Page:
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It is showtime for Kotra now, says its chief
 
By: Supriya Surendran from The Edge Malaysia Weekly
 
 
IT is now showtime for Kotra Industries Bhd, says its managing director Jimmy Piong Teck Onn, who expects the company to reap the harvest of the RM180 million it invested in the past decade.
 
Piong, whose family controls 51% of Kotra, is in high spirits because the pharmaceutical company now has enough capacity to fulfil the new orders flooding in, unlike before.
 
“I would say it is now showtime [for Kotra] as we need not worry about capacity. We can just focus on sales,” he tells The Edge.
 

“The pharmaceutical business is about economies of scale. We need huge capacity and automation to grow it ... these are the elements we need in order to compete with the large pharmaceutical players, especially those from India.”

 
Kotra’s capacity utilisation is 30% at present, which means the group can cater for future sales growth.
 
Piong says Kotra is awaiting approval for its pre-filled syringe (PFS) and metered-dose inhaler (MDI) manufacturing lines, which is expected over the next 12 months.
 
In June last year, the National Pharmaceutical Regulatory Agency approved the group’s first PFS product — Vaxcel Granisetron 1mg/ml injection.
 
Both the MDI and PFS lines are pioneer initiatives as the products of these manufacturing lines have never been produced in Malaysia before..
 
However, Piong points out, revenue contribution from these two lines will not be significant. “We don’t have that kind of (financial) muscle where when we launch a new product, we see a big bang contribution. For us, it is more of building our portfolio so that we can stay relevant as a competitor in the international arena.
 
“If I were to just focus on manufacturing paracetamol, I won’t survive as there are thousands of competitors [in generic drugs] but with MDI, for example, there would probably be five to six competitors,” he says.
 
The group manufactures generic drugs and its main brands include Axcel, which specialises in providing paediatric care, anti-infective medicine and dermatological care through prescriptive medication in the form of tablets, capsules, creams, ointments, syrups and suspensions, as well as Vaxcel, which specialises in providing sterile injectables.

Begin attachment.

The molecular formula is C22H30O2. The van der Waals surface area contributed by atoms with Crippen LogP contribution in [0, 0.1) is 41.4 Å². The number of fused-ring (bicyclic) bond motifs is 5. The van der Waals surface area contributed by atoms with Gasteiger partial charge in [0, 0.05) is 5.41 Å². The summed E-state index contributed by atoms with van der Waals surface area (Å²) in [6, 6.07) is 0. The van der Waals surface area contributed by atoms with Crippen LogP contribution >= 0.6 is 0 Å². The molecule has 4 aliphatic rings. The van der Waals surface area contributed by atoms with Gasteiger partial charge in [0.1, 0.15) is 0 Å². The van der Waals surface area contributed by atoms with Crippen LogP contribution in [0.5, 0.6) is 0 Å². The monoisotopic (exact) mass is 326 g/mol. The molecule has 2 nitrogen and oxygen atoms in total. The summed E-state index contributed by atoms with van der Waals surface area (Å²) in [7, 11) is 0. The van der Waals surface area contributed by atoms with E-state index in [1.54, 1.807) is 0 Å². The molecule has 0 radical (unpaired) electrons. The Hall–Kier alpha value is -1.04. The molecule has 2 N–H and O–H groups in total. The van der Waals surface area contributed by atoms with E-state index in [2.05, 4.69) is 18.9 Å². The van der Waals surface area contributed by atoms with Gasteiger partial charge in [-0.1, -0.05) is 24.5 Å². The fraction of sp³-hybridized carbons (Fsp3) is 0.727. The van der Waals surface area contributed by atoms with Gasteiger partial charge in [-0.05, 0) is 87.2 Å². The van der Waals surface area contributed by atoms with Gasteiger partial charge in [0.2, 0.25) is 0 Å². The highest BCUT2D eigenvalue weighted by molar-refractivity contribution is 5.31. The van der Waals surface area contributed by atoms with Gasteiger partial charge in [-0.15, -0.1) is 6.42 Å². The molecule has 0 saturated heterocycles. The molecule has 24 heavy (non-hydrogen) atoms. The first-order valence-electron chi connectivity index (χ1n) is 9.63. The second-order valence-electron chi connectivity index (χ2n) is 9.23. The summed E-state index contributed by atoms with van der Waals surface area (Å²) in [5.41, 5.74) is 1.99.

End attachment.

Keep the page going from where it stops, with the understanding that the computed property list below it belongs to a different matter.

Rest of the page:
About 60% of local revenue generated by Kotra’s pharmaceuticals division is derived from hospitals while the remaining 40% is from general practitioners.
 
In the consumer segment, the group’s main brand is Appeton, which carries, among others, child health supplements such as multivitamins and Vitamin C, Appeton Weight Gain for both children and adults and the Appeton Wellness range for seniors.
 
These products are found on the shelves of most major pharmacies in the country.
 
Kotra had a bumper year in its financial year ended June 30, 2017 (FY2017), thanks to its RM180 million expansion plan that began 10 years ago. It posted a record-high revenue of RM166.37 million, which, in turn, lifted its net profit to a peak of RM12.4 million, up 59% from the previous year. Earnings per share increased to 9.34 sen from 5.87 sen in the preceding year..
 
In the first half of FY2018 (1HFY2018), Kotra’s revenue came in at RM89.62 million, up 13.5% from a year ago, as it embarked on aggressive promotional efforts. Net profit grew 10.6% to RM6.51 million.
 
To support its expansion plan, which included the completion of the Kotra Pharma Technology Centre — its state-of-the-art manufacturing facility in Melaka — the group had to forego dividend payments for 10 years until 2017.
 
Some 47.8% of Kotra’s sales are to foreign markets. The group has a presence in over 30 countries with Asean as a major export market. According to Piong, ensuring Kotra’s relevance in the export markets is the group’s top priority now.
 
“We hope to derive 50% of our revenue from export markets in this financial year, from the pharmaceutical products we provide to both hospitals and general practitioners in the countries where we have a presence. Our new area of focus is Africa,” he says.
 
On Kotra’s future plans, Piong says the group will only embark on its next expansion phase after hitting its revenue target of RM250 million. “We don’t want to stretch our finances. Besides, it is high time we capitalised on the capacity we have built. I don’t want to speculate on how many years it would take us to reach RM250 million ... realistically, it will take a few years.”
 
Kotra is currently valued at a historical price-earnings ratio (PER) of 18.34 times. At its last traded price of RM1.80, the company had a market capitalisation of RM240.5 million. In comparison, Pharmaniaga Bhd is valued at 20.24 times, YSP Southeast Asia Holding Bhd at 16.7 times, CCM Duopharma Biotech Bhd at 19.69 times and Apex Healthcare Bhd at 14.5 times.
 
Piong opines that pharmaceutical companies deserve better valuations, given the complexity of the business with its high barriers to entry.
 
“Pharmaceuticals is a complex business due to the stringent regulatory framework. Yet, our valuations are among the lowest. The only industry with a more stringent regulatory framework is aeronautics,” he says. “I believe as a category, pharmaceutical companies are grossly undervalued. A valuation of 20 to 25 times is more reasonable.”
 
 
 
 
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